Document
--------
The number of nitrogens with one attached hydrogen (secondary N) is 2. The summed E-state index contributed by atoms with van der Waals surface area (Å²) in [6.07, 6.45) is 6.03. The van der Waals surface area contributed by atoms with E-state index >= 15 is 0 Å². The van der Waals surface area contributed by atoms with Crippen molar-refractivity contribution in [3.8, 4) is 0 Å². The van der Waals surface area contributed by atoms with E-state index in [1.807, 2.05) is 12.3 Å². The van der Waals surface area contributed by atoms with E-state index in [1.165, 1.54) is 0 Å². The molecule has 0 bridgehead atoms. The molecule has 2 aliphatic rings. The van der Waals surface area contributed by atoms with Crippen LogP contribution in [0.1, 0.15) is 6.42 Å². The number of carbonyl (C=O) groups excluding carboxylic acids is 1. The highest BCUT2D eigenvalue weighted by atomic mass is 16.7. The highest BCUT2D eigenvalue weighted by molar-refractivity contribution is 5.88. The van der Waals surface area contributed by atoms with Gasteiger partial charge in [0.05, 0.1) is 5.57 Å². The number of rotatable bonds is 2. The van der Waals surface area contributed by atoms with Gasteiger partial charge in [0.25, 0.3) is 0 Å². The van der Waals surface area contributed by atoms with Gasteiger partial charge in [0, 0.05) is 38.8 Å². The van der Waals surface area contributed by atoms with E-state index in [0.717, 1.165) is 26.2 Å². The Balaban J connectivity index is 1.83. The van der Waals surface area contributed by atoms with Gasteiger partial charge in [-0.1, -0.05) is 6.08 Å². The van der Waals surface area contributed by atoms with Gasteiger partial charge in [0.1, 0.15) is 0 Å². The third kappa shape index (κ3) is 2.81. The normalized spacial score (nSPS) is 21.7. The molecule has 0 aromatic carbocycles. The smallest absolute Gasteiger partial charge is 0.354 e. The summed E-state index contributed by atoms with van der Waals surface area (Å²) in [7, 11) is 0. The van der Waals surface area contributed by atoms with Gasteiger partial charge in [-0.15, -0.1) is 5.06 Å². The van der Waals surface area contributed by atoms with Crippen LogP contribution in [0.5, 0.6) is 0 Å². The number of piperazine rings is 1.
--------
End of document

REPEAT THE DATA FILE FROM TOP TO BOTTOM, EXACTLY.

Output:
The number of nitrogens with one attached hydrogen (secondary N) is 2. The summed E-state index contributed by atoms with van der Waals surface area (Å²) in [6.07, 6.45) is 6.03. The van der Waals surface area contributed by atoms with E-state index >= 15 is 0 Å². The van der Waals surface area contributed by atoms with Crippen molar-refractivity contribution in [3.8, 4) is 0 Å². The van der Waals surface area contributed by atoms with E-state index in [1.807, 2.05) is 12.3 Å². The van der Waals surface area contributed by atoms with E-state index in [1.165, 1.54) is 0 Å². The molecule has 0 bridgehead atoms. The molecule has 2 aliphatic rings. The van der Waals surface area contributed by atoms with Crippen LogP contribution in [0.1, 0.15) is 6.42 Å². The number of carbonyl (C=O) groups excluding carboxylic acids is 1. The highest BCUT2D eigenvalue weighted by atomic mass is 16.7. The highest BCUT2D eigenvalue weighted by molar-refractivity contribution is 5.88. The van der Waals surface area contributed by atoms with Gasteiger partial charge in [0.05, 0.1) is 5.57 Å². The number of rotatable bonds is 2. The van der Waals surface area contributed by atoms with Gasteiger partial charge in [0.25, 0.3) is 0 Å². The van der Waals surface area contributed by atoms with Gasteiger partial charge in [0, 0.05) is 38.8 Å². The van der Waals surface area contributed by atoms with E-state index in [0.717, 1.165) is 26.2 Å². The Balaban J connectivity index is 1.83. The van der Waals surface area contributed by atoms with Gasteiger partial charge in [-0.1, -0.05) is 6.08 Å². The van der Waals surface area contributed by atoms with Gasteiger partial charge in [0.1, 0.15) is 0 Å². The third kappa shape index (κ3) is 2.81. The normalized spacial score (nSPS) is 21.7. The molecule has 0 aromatic carbocycles. The smallest absolute Gasteiger partial charge is 0.354 e. The summed E-state index contributed by atoms with van der Waals surface area (Å²) in [7, 11) is 0. The van der Waals surface area contributed by atoms with Gasteiger partial charge in [-0.15, -0.1) is 5.06 Å². The van der Waals surface area contributed by atoms with Crippen LogP contribution in [0.5, 0.6) is 0 Å². The number of piperazine rings is 1.